Part 2: Functions
Now we have our bytes and signature values so lets start coding. We need to create a function that'll hold the signature values and tell program how far between lines the orginial address and the top address is that we selected. I've bolded the areas that you need to change.
Spoiler: AOB Function
We have our AOB function so lets create our bytes functions. You will need to create 3 functions for the bytes. One for the unhooked bytes, one for hooked bytes, and the last for our hack bytes. Here's what ours looks like in our trainer
Spoiler: Bytecode Functions
Now our DllMain function (Pretty much the same as any dll hack)
You will now need to create 2 functions. When your hack is on and when it's off and this is where we use our global variables that we created at the top.
Spoiler: On/Off Hack Functions
If your wondering what's going on here let me explain. VirtualProtect() is used to change the permission of the addressed memory to allow us to modify. Memcpy() is used to to copy the bytes from sizeof to the memory address that we changed the protection for. Confusing? Lets take a look at the syntax and description of the parameters from MSDN
Spoiler: MSDN Reference
So using my example
Spoiler: VirtualProtect First line
The first parameter is a pointer to address of our hack function. We actually haven't defined this yet, but don't worry we will. The second parameter grabs the byte size of our hooked bytecodes so the program knows the area of where the hack is going to start and the size of the area that needs to have the protection changed. The third parameter is the permission change. So we're changing the permission of that area to read, write, and execute (should be self explanatory to all the Linux lovers out there!). The last parameter holds the value of the previous protection level (permission) to revert to once our hack has copied the address with memcpy to the pointer of the hooked address.
What this is doing is taking bytes from our hooked bytecodes and storing it into hook addresss. An easier way to read this is by parameter 2, parameter 3, then parameter one. Parameter 2 is the source of our hooked bytecodes. The third parameter is the size of our bytecodes which is copied into the first parameter.
Spoiler: VirtualProtect 3rd line
This is changing the permission level back to its original state. I'm sure you can now follow the SilverHackOFF() function now, hopefully?
For this last part we need to call our define the rest of the hack, assign it a key, and have it turn the hack on or off based on its current state.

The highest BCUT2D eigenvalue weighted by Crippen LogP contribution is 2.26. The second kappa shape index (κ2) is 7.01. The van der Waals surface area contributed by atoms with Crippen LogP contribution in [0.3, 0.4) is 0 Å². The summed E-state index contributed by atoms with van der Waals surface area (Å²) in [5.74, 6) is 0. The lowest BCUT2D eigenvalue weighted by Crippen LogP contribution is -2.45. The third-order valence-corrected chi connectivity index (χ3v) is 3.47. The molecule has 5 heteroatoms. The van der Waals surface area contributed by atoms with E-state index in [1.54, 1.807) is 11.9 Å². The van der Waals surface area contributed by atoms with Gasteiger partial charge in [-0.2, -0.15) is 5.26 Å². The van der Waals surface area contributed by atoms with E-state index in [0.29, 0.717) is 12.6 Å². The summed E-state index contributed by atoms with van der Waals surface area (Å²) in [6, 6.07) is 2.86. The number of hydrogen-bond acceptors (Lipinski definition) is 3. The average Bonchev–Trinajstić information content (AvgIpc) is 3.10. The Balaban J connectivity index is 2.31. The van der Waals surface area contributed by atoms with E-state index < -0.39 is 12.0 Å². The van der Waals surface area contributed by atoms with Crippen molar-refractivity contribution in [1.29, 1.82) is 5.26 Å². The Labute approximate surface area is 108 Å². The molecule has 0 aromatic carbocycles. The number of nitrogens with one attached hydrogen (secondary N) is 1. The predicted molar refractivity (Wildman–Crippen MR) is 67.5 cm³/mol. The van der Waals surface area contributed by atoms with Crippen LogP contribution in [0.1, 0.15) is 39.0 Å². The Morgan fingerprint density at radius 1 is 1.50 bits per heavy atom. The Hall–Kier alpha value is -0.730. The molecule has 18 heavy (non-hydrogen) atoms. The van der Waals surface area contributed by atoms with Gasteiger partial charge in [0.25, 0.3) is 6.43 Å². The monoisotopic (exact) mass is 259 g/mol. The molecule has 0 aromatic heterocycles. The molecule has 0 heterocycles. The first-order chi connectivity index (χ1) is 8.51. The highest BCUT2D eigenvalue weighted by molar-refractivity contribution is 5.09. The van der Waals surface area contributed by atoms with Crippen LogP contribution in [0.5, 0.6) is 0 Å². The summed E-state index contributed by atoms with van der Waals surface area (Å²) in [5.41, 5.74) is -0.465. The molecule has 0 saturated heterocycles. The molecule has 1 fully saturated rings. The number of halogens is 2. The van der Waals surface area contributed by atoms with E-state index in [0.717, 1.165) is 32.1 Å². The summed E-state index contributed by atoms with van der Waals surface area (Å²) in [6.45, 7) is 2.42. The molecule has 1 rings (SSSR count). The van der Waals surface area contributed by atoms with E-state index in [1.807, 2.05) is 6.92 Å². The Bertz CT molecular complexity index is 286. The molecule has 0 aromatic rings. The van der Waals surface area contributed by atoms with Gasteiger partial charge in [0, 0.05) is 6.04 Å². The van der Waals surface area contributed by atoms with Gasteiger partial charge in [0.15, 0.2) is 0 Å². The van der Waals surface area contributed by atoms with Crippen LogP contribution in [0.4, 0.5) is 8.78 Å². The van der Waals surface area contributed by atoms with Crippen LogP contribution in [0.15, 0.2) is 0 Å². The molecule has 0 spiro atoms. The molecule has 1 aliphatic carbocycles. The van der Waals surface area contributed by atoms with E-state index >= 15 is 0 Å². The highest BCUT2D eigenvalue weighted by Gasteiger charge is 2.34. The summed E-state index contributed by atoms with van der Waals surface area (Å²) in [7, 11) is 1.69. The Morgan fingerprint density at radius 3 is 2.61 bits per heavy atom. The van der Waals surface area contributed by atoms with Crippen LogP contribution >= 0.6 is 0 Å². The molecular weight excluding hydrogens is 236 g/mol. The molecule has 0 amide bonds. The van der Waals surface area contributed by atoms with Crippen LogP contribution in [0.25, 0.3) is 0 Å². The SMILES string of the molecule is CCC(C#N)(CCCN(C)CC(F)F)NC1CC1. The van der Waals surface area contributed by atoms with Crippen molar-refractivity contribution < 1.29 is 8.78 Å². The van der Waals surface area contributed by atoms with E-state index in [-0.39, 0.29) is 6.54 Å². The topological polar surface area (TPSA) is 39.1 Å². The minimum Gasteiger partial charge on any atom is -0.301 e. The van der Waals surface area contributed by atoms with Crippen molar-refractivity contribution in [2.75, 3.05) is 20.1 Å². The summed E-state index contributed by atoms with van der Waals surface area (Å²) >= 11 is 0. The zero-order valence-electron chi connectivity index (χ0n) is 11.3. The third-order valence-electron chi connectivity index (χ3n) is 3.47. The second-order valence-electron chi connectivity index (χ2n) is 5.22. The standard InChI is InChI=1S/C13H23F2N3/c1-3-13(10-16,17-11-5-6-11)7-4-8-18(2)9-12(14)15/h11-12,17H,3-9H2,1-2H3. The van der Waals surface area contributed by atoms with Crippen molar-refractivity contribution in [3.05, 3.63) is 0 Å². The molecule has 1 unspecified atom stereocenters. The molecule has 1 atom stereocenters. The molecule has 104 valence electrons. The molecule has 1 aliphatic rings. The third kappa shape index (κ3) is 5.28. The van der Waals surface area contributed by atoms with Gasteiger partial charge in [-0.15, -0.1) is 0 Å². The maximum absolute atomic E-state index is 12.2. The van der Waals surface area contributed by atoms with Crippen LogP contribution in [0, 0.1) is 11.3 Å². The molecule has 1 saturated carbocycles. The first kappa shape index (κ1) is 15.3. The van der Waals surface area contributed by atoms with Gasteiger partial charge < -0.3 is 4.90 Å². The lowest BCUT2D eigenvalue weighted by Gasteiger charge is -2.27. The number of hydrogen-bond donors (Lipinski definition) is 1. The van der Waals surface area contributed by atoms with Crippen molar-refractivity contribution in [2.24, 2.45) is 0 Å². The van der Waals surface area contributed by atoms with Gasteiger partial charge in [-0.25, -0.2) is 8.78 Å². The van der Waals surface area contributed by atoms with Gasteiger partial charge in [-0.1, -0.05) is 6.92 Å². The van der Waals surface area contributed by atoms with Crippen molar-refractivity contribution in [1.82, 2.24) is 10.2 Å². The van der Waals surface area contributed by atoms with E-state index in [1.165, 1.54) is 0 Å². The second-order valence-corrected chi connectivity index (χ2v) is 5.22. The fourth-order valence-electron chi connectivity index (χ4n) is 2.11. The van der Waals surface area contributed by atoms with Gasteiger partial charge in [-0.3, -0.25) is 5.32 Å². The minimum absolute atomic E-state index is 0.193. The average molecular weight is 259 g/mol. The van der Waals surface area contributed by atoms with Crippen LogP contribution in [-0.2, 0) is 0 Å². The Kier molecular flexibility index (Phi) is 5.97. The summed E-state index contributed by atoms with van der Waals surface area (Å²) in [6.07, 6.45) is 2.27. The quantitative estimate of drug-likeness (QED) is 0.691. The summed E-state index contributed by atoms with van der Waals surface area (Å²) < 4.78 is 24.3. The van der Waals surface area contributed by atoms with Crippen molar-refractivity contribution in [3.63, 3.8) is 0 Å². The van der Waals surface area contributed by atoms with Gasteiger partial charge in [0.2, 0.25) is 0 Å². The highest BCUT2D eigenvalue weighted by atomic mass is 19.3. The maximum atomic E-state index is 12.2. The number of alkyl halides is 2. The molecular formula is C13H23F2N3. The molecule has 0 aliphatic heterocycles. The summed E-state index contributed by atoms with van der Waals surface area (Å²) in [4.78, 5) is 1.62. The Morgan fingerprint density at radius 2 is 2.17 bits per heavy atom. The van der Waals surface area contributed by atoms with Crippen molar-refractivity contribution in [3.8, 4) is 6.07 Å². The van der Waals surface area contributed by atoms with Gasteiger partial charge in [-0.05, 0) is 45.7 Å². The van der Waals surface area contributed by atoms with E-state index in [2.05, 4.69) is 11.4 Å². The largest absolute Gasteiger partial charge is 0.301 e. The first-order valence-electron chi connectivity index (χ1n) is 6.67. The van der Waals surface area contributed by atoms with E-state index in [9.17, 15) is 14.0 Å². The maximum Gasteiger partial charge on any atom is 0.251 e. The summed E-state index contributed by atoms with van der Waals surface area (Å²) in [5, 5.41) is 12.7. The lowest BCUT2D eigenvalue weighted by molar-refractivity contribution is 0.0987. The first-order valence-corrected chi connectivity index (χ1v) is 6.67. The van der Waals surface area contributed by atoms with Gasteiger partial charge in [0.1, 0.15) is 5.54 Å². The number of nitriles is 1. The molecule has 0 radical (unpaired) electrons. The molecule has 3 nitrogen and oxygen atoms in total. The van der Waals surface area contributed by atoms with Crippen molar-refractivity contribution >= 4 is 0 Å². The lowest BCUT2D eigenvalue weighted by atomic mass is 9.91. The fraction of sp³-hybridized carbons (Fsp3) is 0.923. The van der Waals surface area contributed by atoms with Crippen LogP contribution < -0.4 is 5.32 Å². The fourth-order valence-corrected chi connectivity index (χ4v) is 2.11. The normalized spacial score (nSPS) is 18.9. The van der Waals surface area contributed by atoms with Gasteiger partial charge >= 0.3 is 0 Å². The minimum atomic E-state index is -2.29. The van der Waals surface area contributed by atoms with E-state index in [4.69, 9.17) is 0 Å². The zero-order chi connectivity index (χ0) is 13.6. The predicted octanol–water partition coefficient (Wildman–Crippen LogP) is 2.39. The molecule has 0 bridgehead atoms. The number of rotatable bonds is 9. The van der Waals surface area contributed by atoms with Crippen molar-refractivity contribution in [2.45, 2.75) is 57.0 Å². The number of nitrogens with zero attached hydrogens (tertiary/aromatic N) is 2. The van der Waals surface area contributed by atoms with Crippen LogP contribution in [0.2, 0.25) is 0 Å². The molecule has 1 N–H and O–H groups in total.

Breakdown time! Ok the baseaddress should be pretty obvious by now on what it is.
Spoiler: SilverHookAddress Defined
Remember earlier I said we would define the hookaddress later? Now we have defined the hookaddress. VirtualAlloc allocates the specified amount of memory for our hack (in bytes) specified in the second parameter. So in this case it allocates 1024 bytes of memory.
Spoiler: AOB calculations
Here we define our SilverHackBC function. In my example calculate it with 14 because that was how many lines I went up (remember in 2 bytes still) to start the array of byte at. So you'll input your own number that you got from your calculation. The now you take that number and subtract it by 1 and write it out like I did with 13 + 5. The 5's will always be 5's. So if you came up with 28 your's would 27 + 5. Why 5 you ask? My answer is I honestly don't know. This part is a little vague to me. I'm not afraid to admit when I don't know something and this is one of those times. This is the one area I haven't been able to understand yet. See I'm still learning too. If anyone can shed some light on this for me please do because I would like to know. You will be properly credited.
If this isn't obvious i'll explain real quick. When the F1 key is pressed it'll check to see if the hack is on or off. Depending on the current state it'll call the other function. So if it's on, it'll call SilverHackOFF.
This just prevents the program from registering the keypress more than once while it's still being held down. So when you press the F1 key it will only fire once until the key is unpressed and pressed again. Otherwise it might go through several cycles of SilverHackON and SilverHackOFF.
Well that's the end of this tutorial. Hope you learned something from it.